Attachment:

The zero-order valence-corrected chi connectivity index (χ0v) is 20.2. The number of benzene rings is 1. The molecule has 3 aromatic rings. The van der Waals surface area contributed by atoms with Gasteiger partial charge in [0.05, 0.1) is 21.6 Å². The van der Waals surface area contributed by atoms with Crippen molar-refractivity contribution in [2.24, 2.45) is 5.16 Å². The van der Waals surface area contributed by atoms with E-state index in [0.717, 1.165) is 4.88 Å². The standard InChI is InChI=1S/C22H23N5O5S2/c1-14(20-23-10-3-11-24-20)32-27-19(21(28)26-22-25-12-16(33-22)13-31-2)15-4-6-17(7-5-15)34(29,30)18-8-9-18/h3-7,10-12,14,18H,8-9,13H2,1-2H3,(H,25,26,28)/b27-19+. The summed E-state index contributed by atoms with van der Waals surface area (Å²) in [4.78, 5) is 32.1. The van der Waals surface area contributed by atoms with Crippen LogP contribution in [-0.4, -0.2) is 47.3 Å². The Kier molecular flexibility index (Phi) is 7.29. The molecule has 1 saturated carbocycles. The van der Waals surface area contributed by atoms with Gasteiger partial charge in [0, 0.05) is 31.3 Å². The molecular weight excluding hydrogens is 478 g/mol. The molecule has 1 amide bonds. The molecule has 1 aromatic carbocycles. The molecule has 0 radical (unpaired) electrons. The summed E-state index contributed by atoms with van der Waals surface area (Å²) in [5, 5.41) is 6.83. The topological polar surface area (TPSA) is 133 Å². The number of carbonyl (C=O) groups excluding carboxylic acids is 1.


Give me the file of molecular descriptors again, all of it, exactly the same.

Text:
The zero-order valence-corrected chi connectivity index (χ0v) is 20.2. The number of benzene rings is 1. The molecule has 3 aromatic rings. The van der Waals surface area contributed by atoms with Gasteiger partial charge in [0.05, 0.1) is 21.6 Å². The van der Waals surface area contributed by atoms with Crippen molar-refractivity contribution in [2.24, 2.45) is 5.16 Å². The van der Waals surface area contributed by atoms with E-state index in [0.717, 1.165) is 4.88 Å². The standard InChI is InChI=1S/C22H23N5O5S2/c1-14(20-23-10-3-11-24-20)32-27-19(21(28)26-22-25-12-16(33-22)13-31-2)15-4-6-17(7-5-15)34(29,30)18-8-9-18/h3-7,10-12,14,18H,8-9,13H2,1-2H3,(H,25,26,28)/b27-19+. The summed E-state index contributed by atoms with van der Waals surface area (Å²) in [4.78, 5) is 32.1. The van der Waals surface area contributed by atoms with Crippen LogP contribution in [-0.4, -0.2) is 47.3 Å². The Kier molecular flexibility index (Phi) is 7.29. The molecule has 1 saturated carbocycles. The van der Waals surface area contributed by atoms with Gasteiger partial charge in [0, 0.05) is 31.3 Å². The molecular weight excluding hydrogens is 478 g/mol. The molecule has 1 amide bonds. The molecule has 1 aromatic carbocycles. The molecule has 0 radical (unpaired) electrons. The summed E-state index contributed by atoms with van der Waals surface area (Å²) in [5, 5.41) is 6.83. The topological polar surface area (TPSA) is 133 Å². The number of carbonyl (C=O) groups excluding carboxylic acids is 1.